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Commencement of reformed bankruptcy laws announced by Minister Shatter
The Minister for Justice, Equality and Defence, Alan Shatter, TD, announced the commencement of part 4 of the Personal Insolvency Act 2012 dealing with bankruptcy on 3 December 2013. Other elements of the act, including the introduction of alternative insolvency arrangements such as personal insolvency arrangements, have already been introduced.
The implementation of the new bankruptcy reforms is the last piece of the jigsaw as regards Ireland’s new personal insolvency regime, following the introduction of the Personal Insolvency Act 2012. This new regime effectively overhauls the antiquated pre-existing bankruptcy regime, bringing Ireland closer into line with our European neighbours. Overall, there is an emphasis in the new personal insolvency regime on first attempting to work out an arrangement with creditors, with bankruptcy itself as a last resort.
The Insolvency Service of Ireland has published a number of guides to the new regime, available here.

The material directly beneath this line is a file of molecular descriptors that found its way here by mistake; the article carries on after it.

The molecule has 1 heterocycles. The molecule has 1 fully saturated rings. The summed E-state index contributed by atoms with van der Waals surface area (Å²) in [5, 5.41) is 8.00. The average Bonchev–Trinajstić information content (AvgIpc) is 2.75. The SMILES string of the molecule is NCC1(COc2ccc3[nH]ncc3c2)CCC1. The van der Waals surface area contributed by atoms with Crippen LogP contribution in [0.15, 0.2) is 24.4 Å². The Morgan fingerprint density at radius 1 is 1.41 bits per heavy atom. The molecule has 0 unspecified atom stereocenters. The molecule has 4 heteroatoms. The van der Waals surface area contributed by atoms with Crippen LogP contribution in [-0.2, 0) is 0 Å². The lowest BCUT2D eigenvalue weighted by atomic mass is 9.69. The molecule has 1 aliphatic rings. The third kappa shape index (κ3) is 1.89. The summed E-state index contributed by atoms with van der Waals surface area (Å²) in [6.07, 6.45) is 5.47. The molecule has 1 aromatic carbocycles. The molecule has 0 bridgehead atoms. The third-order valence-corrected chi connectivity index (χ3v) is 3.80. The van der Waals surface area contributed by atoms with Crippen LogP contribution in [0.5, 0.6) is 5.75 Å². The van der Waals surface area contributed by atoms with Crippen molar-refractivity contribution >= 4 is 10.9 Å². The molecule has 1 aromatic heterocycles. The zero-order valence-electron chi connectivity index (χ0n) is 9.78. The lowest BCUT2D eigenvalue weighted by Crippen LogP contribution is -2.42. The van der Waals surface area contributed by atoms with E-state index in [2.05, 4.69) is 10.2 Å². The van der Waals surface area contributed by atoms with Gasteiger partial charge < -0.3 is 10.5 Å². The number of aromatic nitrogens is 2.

Some of the key changes introduced to the bankruptcy regime include the following:
- Critically, there will now be automatic discharge from bankruptcy after three years from the date of adjudication – a significant reduction from the current 12 years. This will have retrospective effect, meaning that people already declared bankrupt will be able to benefit from the shorter discharge period. Bankruptcies currently existing for three years or more at today's date will be automatically discharged after a further six months have elapsed. This latter extension is an initial transitional period intended to permit the Official Assignee in Bankruptcy or a creditor to object to a particular discharge from bankruptcy should circumstances warrant it.
- While a debtor may emerge from bankruptcy after three years, the court may direct a debtor to continue making payments to creditors from his income or assets for a period of up to five years after being discharged.
- Individuals declared bankrupt will now be entitled to retain specified personal belongings (including clothing, household furniture) up to value of €6,000, a doubling of the previous threshold.
- The hardening periods in respect of certain pre-bankruptcy transactions have been increased to three years, meaning assets transfers made by a bankrupt within that period of time may be reversed.
- A sum of €20,000 or more must be owed to a creditor before he may petition for a debtor’s bankruptcy, increased from €1,900.
Certain provisions of the Courts and Civil Law (Miscellaneous Provisions) Act 2013 were also commenced on 3 December 2013.These provide for changes to the Bankruptcy Act 1988, the most significant of which is the incorporation of the Office of the Official Assignee into the Insolvency Service of Ireland.
Earlier updates by this firm on the Personal Insolvency Act, 2012 can be accessed here.